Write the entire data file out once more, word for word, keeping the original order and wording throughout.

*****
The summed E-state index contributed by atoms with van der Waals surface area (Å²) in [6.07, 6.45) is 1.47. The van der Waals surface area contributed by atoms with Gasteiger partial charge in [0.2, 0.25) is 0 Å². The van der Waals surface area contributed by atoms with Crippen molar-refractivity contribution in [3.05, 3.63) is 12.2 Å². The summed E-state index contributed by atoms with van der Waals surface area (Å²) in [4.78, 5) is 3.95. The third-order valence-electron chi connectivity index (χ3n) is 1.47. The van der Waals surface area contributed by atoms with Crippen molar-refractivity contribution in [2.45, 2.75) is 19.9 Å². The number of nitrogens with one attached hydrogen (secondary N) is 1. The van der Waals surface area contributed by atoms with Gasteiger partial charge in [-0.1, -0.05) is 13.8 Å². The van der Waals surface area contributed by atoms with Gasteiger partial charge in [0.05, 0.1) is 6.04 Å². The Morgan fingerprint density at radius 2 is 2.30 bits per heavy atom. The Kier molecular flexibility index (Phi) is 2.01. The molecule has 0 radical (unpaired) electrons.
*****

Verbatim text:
The summed E-state index contributed by atoms with van der Waals surface area (Å²) in [6.07, 6.45) is 1.47. The van der Waals surface area contributed by atoms with Gasteiger partial charge in [0.2, 0.25) is 0 Å². The van der Waals surface area contributed by atoms with Crippen molar-refractivity contribution in [3.05, 3.63) is 12.2 Å². The summed E-state index contributed by atoms with van der Waals surface area (Å²) in [4.78, 5) is 3.95. The third-order valence-electron chi connectivity index (χ3n) is 1.47. The van der Waals surface area contributed by atoms with Crippen molar-refractivity contribution in [2.45, 2.75) is 19.9 Å². The number of nitrogens with one attached hydrogen (secondary N) is 1. The van der Waals surface area contributed by atoms with Gasteiger partial charge in [-0.1, -0.05) is 13.8 Å². The van der Waals surface area contributed by atoms with Gasteiger partial charge in [0.05, 0.1) is 6.04 Å². The Morgan fingerprint density at radius 2 is 2.30 bits per heavy atom. The Kier molecular flexibility index (Phi) is 2.01. The molecule has 0 radical (unpaired) electrons.